Retirement insights from a Colorado PERA perspective

News You Should Know

News You Should Know: New Law Targets Health Care Billing

Federal legislation
Surprise Medical Bills: New Protections for Consumers Take Effect in 2022 | KFF

At the end of 2020, the No Surprises Act made it out of Congress and was signed into law. While the law doesn’t go into effect until 2022, it contains changes that could help curb high costs that stem from emergency services and complex billing practices.

Social Security: The Windfall Elimination Provision (WEP) | Congressional Research Service

The research arm of the U.S. Congress released this updated brief on how the WEP works, why it exists, recent legislative history, and common arguments for and against eliminating. The Congressional Research Service also updated a shorter summary, which includes an overview of the Government Pension Offset.

How much income will your 401(k) provide? | Marketwatch

Making sense of your 401(k) balance can be tricky. Maybe you’ve saved a few thousand dollars. By the end of your career, you might have several times your annual salary. But here’s the thing: you probably won’t spend it all at once. So how can you translate that total dollar amount into an amount that you can feel confident about spending on a monthly or annual basis?

A new rule under development at the Labor Department would require plan sponsors to include retirement income projections along with account balances. This article lays out the strengths and shortcomings of such an addition.

Are You Prepared for Health Care Costs While in Retirement? | Kiplinger

It’s no secret: health care isn’t cheap, especially for retirees. While stories about health care costs often focus on policy changes that could address high prices, this story is about steps individuals can take to prepare for them.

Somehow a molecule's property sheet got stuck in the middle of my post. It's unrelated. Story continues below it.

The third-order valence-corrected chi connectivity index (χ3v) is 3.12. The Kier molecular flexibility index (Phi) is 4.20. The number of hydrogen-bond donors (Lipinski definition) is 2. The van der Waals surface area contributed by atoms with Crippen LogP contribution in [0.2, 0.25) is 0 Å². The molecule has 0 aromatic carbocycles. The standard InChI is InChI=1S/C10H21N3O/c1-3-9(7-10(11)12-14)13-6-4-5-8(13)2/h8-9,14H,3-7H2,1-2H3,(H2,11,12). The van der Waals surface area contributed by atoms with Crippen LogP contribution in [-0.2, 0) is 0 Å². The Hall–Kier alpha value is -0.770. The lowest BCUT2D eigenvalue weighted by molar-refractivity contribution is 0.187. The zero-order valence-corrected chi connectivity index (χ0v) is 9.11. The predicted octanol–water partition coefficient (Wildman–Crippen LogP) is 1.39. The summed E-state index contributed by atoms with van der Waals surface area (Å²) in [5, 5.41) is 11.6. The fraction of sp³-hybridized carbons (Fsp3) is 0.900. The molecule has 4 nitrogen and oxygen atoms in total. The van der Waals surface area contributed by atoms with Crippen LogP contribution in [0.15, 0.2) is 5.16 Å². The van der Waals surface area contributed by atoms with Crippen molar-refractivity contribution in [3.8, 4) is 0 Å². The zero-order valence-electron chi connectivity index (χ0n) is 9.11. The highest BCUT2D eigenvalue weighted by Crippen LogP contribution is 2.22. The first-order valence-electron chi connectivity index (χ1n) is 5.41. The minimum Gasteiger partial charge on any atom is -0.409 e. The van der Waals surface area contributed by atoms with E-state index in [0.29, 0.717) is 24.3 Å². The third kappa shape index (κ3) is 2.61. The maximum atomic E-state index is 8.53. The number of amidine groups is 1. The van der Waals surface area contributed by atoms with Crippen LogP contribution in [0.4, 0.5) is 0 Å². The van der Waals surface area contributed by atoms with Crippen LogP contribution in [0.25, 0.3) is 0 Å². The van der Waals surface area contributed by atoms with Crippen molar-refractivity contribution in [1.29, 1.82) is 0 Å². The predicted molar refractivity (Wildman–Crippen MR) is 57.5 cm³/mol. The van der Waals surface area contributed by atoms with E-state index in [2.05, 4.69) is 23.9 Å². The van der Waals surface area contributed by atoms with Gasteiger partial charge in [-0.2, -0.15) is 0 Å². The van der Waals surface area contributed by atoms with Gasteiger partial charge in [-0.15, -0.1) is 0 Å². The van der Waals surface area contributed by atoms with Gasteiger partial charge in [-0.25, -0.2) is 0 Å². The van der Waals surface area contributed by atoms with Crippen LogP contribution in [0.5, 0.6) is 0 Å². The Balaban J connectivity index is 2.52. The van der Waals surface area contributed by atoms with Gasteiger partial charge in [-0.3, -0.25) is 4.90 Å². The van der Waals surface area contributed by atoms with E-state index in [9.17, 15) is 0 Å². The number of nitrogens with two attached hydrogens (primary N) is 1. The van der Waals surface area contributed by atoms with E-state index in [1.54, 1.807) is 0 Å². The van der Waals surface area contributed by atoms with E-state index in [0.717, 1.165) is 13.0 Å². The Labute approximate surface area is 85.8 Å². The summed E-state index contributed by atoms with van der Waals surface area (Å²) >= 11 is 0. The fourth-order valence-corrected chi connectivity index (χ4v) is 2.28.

News You Should Know is a digest of news from publications around the nation about finance, investing, and retirement.

Windfall elimination provisionA provision of federal law that may reduce Social Security benefit payments to retirees who receive a pension based on work during which they did not contribute to Social Security. The WEP does not apply to those with 30 or more years of substantial earnings in Social Security.Government pension offsetA provision of federal law that reduces Social Security dependent benefit payments to spouses, widows, and widowers who receive a government pension like PERA.


  1. David Farrell says:

    Thank you to all COPERA employees for all you do, and especially, for all your good work in these difficult times

  2. Bill says:

    Great work!
    When in hospital for 9 days, they helped me understand the medical billing.
    Even made several calls to medical companies.
    Felt more confident that I wasn’t being taken advantage of my health.

  3. John Hamilton says:

    Question if the proposed changes to WEP have any consequences to retirees who have more than 30 years paid into social security.

  4. P. Logene Williams says:

    Why can’t I just click on the topic and read the information? Why do I have to print it out, or share it?

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